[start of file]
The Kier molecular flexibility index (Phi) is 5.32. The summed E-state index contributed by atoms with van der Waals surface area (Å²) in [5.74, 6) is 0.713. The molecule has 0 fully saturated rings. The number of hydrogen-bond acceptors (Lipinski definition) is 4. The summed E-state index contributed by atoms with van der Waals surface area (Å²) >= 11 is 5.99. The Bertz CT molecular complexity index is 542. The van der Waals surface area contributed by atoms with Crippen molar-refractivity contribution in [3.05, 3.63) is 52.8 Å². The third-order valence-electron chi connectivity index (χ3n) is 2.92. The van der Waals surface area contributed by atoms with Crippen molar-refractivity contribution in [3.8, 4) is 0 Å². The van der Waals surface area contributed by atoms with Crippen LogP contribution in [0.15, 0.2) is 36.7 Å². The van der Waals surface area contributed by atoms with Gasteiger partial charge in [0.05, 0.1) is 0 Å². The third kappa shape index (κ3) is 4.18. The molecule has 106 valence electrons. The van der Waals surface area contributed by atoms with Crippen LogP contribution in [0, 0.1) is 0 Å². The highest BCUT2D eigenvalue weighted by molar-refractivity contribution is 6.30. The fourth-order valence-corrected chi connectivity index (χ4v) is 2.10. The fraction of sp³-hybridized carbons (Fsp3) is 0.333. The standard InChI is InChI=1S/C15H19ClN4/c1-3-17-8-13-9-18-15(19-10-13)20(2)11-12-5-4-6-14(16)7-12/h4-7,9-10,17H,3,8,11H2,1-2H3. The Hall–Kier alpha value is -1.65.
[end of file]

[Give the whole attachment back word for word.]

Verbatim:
The Kier molecular flexibility index (Phi) is 5.32. The summed E-state index contributed by atoms with van der Waals surface area (Å²) in [5.74, 6) is 0.713. The molecule has 0 fully saturated rings. The number of hydrogen-bond acceptors (Lipinski definition) is 4. The summed E-state index contributed by atoms with van der Waals surface area (Å²) >= 11 is 5.99. The Bertz CT molecular complexity index is 542. The van der Waals surface area contributed by atoms with Crippen molar-refractivity contribution in [3.05, 3.63) is 52.8 Å². The third-order valence-electron chi connectivity index (χ3n) is 2.92. The van der Waals surface area contributed by atoms with Crippen molar-refractivity contribution in [3.8, 4) is 0 Å². The van der Waals surface area contributed by atoms with Crippen LogP contribution in [0.15, 0.2) is 36.7 Å². The van der Waals surface area contributed by atoms with Gasteiger partial charge in [0.05, 0.1) is 0 Å². The third kappa shape index (κ3) is 4.18. The molecule has 106 valence electrons. The van der Waals surface area contributed by atoms with Crippen LogP contribution in [0, 0.1) is 0 Å². The highest BCUT2D eigenvalue weighted by molar-refractivity contribution is 6.30. The fourth-order valence-corrected chi connectivity index (χ4v) is 2.10. The fraction of sp³-hybridized carbons (Fsp3) is 0.333. The standard InChI is InChI=1S/C15H19ClN4/c1-3-17-8-13-9-18-15(19-10-13)20(2)11-12-5-4-6-14(16)7-12/h4-7,9-10,17H,3,8,11H2,1-2H3. The Hall–Kier alpha value is -1.65.